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Comorbidity index in central cancer registries: the value of hospital discharge data.

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The presence of comorbid medical conditions can significantly affect a cancer patient's treatment options, quality of life, and survival. However, these important data are often lacking from population-based cancer registries. Leveraging routine linkage to hospital discharge data, a comorbidity score was calculated for patients in the California Cancer Registry (CCR) database.

California cancer cases diagnosed between 1991 and 2013 were linked to statewide hospital discharge data. A Deyo and Romano adapted Charlson Comorbidity Index was calculated for each case, and the association of comorbidity score with overall survival was assessed with Kaplan-Meier curves and Cox proportional hazards models. Using a subset of Medicare-enrolled CCR cases, the index was validated against a comorbidity score derived using Surveillance, Epidemiology, and End Results (SEER)-Medicare linked data.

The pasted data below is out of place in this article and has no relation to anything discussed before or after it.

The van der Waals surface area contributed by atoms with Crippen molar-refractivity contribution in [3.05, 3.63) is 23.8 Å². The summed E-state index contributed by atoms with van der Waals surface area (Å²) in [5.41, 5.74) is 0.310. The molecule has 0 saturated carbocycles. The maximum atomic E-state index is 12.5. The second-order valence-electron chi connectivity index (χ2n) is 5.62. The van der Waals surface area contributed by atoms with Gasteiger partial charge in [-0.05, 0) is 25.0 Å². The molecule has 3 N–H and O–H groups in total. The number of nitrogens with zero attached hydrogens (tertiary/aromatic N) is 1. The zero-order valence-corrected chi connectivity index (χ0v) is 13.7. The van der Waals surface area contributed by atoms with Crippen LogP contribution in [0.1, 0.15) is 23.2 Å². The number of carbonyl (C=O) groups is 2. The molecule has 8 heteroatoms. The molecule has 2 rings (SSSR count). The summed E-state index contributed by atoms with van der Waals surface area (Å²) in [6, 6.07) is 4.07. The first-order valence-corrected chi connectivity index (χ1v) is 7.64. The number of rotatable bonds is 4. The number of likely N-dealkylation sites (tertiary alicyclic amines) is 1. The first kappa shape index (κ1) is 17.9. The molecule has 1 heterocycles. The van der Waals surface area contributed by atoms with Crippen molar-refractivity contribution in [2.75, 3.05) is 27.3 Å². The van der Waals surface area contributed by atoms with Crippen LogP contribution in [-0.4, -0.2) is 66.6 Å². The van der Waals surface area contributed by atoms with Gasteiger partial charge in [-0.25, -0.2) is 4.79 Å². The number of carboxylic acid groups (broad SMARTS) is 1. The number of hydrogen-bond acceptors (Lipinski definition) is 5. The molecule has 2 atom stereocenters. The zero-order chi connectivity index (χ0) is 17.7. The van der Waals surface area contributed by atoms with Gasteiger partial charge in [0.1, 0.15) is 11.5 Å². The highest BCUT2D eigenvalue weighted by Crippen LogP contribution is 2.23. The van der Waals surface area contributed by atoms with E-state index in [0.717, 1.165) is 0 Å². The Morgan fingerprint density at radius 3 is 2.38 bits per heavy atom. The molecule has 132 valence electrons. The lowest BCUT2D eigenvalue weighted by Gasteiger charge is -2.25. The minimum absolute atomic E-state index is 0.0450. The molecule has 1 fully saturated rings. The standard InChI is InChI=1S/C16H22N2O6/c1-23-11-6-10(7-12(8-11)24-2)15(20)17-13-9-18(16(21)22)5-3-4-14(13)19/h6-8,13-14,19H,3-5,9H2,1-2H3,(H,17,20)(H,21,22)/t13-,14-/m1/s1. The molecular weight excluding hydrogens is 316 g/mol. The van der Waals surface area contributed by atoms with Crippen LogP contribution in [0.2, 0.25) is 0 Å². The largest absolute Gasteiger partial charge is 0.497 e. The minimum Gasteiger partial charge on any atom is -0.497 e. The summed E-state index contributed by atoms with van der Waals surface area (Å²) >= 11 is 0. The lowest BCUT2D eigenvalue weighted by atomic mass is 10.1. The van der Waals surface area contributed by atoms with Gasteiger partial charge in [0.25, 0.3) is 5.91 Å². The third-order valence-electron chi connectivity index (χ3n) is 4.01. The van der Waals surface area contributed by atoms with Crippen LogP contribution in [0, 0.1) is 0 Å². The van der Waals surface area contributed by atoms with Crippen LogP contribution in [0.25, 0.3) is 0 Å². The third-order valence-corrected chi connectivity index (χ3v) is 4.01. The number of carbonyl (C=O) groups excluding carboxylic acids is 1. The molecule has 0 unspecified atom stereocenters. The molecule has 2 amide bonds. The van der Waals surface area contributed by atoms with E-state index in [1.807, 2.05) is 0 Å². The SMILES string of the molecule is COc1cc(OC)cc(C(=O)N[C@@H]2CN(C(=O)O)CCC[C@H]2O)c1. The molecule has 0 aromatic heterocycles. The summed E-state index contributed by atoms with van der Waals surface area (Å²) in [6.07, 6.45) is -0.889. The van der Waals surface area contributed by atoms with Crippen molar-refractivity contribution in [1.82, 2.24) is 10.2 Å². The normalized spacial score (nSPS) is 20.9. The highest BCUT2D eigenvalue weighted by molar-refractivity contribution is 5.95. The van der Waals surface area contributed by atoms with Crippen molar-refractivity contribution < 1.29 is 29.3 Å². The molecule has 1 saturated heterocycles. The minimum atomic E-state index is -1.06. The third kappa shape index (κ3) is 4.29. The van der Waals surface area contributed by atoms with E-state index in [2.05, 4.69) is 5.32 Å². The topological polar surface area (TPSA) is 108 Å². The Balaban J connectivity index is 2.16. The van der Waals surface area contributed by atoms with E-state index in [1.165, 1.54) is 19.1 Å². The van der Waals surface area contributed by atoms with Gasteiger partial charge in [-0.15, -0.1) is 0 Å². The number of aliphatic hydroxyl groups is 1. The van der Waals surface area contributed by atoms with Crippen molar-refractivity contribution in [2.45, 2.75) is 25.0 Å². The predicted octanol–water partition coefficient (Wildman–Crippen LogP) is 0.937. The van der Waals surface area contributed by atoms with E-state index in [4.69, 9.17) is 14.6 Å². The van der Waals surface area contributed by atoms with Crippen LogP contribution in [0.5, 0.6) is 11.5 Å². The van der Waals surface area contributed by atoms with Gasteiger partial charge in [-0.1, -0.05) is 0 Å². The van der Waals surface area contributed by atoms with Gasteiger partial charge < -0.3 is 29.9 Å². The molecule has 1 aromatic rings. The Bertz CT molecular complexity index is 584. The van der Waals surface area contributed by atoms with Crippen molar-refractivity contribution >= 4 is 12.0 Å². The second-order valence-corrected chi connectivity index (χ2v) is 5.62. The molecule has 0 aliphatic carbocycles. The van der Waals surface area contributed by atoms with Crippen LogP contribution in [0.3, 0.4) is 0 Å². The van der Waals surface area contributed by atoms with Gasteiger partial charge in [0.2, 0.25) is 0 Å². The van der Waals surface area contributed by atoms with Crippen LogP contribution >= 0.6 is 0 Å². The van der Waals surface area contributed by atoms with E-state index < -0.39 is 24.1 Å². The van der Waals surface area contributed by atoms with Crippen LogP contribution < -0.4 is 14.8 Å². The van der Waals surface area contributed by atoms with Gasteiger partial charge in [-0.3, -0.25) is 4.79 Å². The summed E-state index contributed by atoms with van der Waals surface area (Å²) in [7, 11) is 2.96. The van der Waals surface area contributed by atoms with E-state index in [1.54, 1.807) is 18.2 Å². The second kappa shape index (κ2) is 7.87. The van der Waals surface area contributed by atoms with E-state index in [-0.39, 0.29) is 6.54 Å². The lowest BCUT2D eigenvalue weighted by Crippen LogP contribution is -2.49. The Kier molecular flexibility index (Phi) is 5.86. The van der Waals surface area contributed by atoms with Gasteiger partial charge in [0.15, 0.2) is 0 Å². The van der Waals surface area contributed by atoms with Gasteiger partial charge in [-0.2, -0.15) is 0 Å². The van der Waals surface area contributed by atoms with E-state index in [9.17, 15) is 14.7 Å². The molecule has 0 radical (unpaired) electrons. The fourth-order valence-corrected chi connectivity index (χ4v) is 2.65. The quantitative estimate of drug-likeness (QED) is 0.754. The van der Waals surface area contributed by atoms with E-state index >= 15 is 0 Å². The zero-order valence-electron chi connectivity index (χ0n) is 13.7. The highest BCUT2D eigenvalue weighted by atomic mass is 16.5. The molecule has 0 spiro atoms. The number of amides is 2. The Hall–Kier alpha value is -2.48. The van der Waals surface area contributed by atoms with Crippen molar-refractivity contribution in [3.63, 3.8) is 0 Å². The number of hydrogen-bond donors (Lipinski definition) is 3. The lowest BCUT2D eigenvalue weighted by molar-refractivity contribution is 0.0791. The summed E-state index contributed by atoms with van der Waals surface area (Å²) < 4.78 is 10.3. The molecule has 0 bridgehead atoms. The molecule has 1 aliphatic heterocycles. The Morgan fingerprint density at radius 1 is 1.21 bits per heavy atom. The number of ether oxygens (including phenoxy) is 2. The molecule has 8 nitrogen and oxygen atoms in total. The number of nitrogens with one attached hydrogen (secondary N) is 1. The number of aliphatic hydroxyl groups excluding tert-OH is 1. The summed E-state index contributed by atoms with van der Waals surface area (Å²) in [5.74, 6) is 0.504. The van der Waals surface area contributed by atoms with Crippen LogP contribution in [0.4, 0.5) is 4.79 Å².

A comorbidity score was calculated for 71% of CCR cases. The majority (60.2%) had no relevant comorbidities. Increasing comorbidity score was associated with poorer overall survival. In a multivariable model, high comorbidity conferred twice the risk of death compared to no comorbidity (hazard ratio 2.33, 95% CI: 2.32-2.34). In the subset of patients with a SEER-Medicare-derived score, the sensitivity of the hospital discharge-based index for detecting any comorbidity was 76.5. The association between overall mortality and comorbidity score was stronger for the hospital discharge-based score than for the SEER-Medicare-derived index, and the predictive ability of the hospital discharge-based score, as measured by Harrell's C index, was also slightly better for the hospital discharge-based score (C index 0.62 versus 0.59, P<0.001).

Despite some limitations, using hospital discharge data to construct a comorbidity index for cancer registries is a feasible and valid method to enhance registry data, which can provide important clinically relevant information for population-based cancer outcomes research.

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